Virgil, Aeneid 2

A Commentary


This is Nicholas Horsfall's fourth commentary on a book of the Aeneid and in scale and approach follows closely the earlier volumes.It is aimed at the scholarly public and is not intended as a replacement for Austin's admirable school and undergraduate commentary of 1964. But so splendid an ancient text requires fresh scholarly instruments and this commentary discusses fully the acutely controversial Helen-episode (spurious), matters of linguistic and textual interpretation,, metre, prosody, grammar, lexicon and idiom, as well as Virgil's sources and the literary tradition in which he writes. Full attention is given to matters military and historiographical. New critical approaches and recent developments have been taken into account, with more attention to their spirit than to their language. A text, with translation, and three indices are included.

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Nicholas Horsfall (DPhil. Oxon. 1971) taught for sixteen years at University College London and has been a private scholar for rather longer. He lives in Wester Ross and this is his sixth book on Virgil.
"... awesome learning, massively detailed coverage, strong opinions and lively debate. [...] All in all, it is totally impossible to do justice to H.’s labours in a short review. One can only say that, as with all his earlier work on the Aeneid, this book must be on the desk of all Vergilians and indeed of all those who work on Latin poetry." – Damien Nelis, in: Museum Helveticum, 2011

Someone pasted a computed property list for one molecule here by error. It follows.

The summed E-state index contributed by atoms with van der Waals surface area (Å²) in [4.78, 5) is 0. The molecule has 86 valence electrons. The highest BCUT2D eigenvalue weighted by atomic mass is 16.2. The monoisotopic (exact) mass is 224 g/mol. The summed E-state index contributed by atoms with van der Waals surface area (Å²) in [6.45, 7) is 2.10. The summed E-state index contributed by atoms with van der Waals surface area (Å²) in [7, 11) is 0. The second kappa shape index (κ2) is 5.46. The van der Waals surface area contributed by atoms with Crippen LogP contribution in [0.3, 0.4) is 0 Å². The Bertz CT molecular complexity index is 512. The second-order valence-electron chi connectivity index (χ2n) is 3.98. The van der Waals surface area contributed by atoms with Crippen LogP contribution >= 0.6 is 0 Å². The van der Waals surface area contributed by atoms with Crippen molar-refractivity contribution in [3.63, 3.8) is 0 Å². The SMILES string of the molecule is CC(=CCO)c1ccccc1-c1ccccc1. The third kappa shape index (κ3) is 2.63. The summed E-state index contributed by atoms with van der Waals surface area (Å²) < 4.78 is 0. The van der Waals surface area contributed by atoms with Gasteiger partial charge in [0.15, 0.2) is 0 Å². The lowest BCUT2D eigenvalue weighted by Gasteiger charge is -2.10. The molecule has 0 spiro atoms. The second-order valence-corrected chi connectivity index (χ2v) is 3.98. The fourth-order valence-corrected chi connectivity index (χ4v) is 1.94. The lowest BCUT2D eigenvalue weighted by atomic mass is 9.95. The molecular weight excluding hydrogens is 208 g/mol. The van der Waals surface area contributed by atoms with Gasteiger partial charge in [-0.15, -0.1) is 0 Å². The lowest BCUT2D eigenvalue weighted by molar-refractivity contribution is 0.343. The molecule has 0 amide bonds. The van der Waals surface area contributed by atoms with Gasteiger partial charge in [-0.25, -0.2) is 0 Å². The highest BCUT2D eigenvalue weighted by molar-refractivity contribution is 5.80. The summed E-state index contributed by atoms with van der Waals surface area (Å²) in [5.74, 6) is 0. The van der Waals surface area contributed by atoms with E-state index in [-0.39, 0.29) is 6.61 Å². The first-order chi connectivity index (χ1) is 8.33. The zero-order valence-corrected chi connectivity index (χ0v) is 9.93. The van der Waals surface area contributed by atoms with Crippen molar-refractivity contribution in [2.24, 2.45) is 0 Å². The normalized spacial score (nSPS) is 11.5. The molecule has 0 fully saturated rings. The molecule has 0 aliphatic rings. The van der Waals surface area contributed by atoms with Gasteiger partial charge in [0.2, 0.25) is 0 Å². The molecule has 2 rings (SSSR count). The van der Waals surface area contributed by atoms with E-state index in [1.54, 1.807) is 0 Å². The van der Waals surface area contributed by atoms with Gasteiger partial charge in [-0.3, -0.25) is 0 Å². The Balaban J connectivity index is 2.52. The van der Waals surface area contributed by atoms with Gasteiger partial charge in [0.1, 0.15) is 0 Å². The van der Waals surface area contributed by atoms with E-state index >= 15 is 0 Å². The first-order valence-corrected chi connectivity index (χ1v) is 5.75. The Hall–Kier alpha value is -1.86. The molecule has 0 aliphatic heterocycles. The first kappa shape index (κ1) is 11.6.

On Nicholas Horsfall’s other three commentaries:
"Les trois ouvrages...marqueront profondément et durablement les études virgiliennes" – J. Poucet, in: Antiquité Classique, 2009

On Nicholas Horsfall’s commentaries on Aeneid 2 and 3:
"Dieses neue [...] Duett beschließt Horsfalls große Tetralogie definitiver Vergilkommentare. [...] die vier vorgelegten Bände gehören zu den Monumenten moderner Philologiegeschichte und sind – wie La Cerda, Heyne (undWagner) oder Norden – aus der Exegese des größten aller römischen Dichter schlechterdings nicht mehr wegzudenken." – Peter Habermehl, in: Das Altertum 1/2012
All who are interested in classical literature
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